Our outboards endure cold and rough cranking starts, following with the smoke filled air. It’s apparent that winter is here and old man winter has definitely brought his wrath upon South FL with record breaking near freezing temperatures. I sit at the ramp bundled up in layers upon layers of clothes in the AM sometimes wondering whether we are still in south Florida. Anyone who’s been following my bitching and moaning about the cold on Facebook is probably already sick of hearing about it. But for one last time… STOP WITH THIS COLD ALREADY… it’s been an entire month of SUCK!
It has been quite the chilly start to 2010. Lucky for us, the cool weather came progressively this year rather then just over night. I believe that most of the inshore fish had enough time to anticipate the cold, therefore taking whatever measures to acclimate to the cooling water temperatures. I was happy to see that the only cold aquatic death on the water I’ve come accross this year have only been a couple of sharks and a pelican, along with some dying grunts and snappers at the local ramp in the Keys.
With the cold weather, came a change in the type of fishing done to accomodate the conditions. Sight fishing has been far and few closer to Flamingo, with more opportunities further up north deep in the southern portions of the 10,000 Islands. Most of the fishing closer to home has been geared around soaking shrimp on jigheads in deeper water and in the many creek mouths that dot the SW coast. It’s been cold, but nevertheless, winter fishing has been as good as can be. Between all the steady creek fishing this time of year, I live for those moments when conditions allow me to break out the fly rod, make our way through small hidden creeks, plow through thick canopies, get to those hard to reach hidden waters and jump on a mud flat deep in the heart of the ENP backcountry to present flies to cruising reds and laid up snook. It’s good to know though, that if conditions don’t allow for this, I can always buy a couple dozen shrimp and take my anglers to one of the many creeks to catch redfish, black drum, snook, and sheepshead.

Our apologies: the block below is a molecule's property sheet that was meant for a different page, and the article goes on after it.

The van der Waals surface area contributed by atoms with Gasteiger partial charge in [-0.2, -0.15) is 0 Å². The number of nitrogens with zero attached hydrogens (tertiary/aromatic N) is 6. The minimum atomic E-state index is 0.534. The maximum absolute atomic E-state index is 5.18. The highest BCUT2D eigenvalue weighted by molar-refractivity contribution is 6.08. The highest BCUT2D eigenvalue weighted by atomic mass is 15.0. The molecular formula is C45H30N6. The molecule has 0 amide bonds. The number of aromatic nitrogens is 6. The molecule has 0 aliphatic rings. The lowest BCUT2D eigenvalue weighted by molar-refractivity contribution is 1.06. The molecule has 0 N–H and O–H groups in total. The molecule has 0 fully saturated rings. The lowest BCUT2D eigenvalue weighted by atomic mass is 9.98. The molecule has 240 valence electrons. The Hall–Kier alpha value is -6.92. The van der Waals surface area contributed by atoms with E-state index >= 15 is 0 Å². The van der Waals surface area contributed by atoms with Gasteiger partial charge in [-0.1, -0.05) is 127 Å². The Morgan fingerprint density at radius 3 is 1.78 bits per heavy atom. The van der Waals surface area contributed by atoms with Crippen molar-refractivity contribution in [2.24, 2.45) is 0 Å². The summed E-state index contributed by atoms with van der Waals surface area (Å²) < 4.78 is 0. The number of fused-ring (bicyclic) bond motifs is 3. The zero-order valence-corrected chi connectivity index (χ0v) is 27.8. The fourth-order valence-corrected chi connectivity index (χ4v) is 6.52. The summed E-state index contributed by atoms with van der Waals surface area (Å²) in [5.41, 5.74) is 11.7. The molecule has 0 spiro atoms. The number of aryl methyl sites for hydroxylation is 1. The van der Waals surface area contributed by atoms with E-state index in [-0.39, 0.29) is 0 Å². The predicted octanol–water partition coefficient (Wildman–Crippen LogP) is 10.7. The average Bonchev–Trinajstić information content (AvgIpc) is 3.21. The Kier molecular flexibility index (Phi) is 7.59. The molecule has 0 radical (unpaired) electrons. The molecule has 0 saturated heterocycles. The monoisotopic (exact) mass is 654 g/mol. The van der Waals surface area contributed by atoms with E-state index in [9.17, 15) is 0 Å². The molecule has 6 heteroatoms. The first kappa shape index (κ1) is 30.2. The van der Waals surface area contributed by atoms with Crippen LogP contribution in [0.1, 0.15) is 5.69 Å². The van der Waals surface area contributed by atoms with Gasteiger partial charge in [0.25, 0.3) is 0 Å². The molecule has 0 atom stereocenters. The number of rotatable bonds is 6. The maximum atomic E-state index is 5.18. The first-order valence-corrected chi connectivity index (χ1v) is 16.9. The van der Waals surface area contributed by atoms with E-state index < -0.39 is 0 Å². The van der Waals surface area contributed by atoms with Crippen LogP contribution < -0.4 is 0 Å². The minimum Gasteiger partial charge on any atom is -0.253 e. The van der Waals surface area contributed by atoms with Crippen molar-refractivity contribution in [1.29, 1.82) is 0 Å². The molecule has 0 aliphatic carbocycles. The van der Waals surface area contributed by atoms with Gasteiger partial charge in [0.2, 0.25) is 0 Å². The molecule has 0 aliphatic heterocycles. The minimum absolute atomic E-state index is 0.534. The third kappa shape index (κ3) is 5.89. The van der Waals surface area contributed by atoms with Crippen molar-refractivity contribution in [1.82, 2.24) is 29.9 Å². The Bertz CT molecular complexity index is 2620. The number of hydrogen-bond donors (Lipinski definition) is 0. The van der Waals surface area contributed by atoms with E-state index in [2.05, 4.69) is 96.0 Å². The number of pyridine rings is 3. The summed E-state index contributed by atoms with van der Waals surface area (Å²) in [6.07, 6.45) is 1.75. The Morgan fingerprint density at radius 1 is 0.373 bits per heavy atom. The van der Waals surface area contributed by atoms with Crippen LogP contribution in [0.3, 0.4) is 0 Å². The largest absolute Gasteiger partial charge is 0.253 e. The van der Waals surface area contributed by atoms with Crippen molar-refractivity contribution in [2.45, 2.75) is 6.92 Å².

Until next time… is it Spring yet?
“The Cotee Cracker Shrimp is the world’s most advanced artificial shrimp. It has a life-like shape with a great tail action and lots of natural looking legs. Special foil is embedded in the tail that creates a brilliant flash and crackling sound just like a real shrimp. It’s shrimp scented too. Flash, sound and scent, the Cotee Cracker Shrimp is better than live bait.”
Conditions: Outgoing tide, N-NE winds, 10-15, then 15-25. Air Temp mid 80’s, Water Temp mid 70’s
Equipment: Quantum Boca 7’6” BCIS 76IM medium action rod.
Quantum Catalyst PT20 Inshore Reel, 10 lb Power Pro, 25 lb Seagar Florocarbon leader
Lure: Mission Fishin 1/16 oz Chartreuse Weedless Jig Head on a Root Beer color Cracker Shrimp.
If you’re a big fan of using glass rattles in your lures, then you should really love this new lure from Cotee. The Cotee Cracker Shrimp is a unique shrimp imitation lure that has a piece of foil embedded in the tail that emits a snapping or “Cracklin” sound when twitched. I’m a big fan of using shrimp lures when working potholes, sand holes and grass line edges, so I was excited to try them out. This lure is a winner. Rigging this lure is simple, just use your favorite jig head, or you can rig it weedless without ruining the foil. I think this method might work very well for casting under docks. Casting it out into those holes, I just let it fall and gave it a hard twitch off the bottom. I found it easy to cast downwind, into the wind you will lose just a little distance due to all the little legs creating drag. It held up very well after a couple of very hungry redfish tried to eat it for lunch.
The Cotee Cracker Shrimp comes four to a pack, with ten different colors to choose from. Located in Port Richey, Florida check out this local tackle company for all their great products.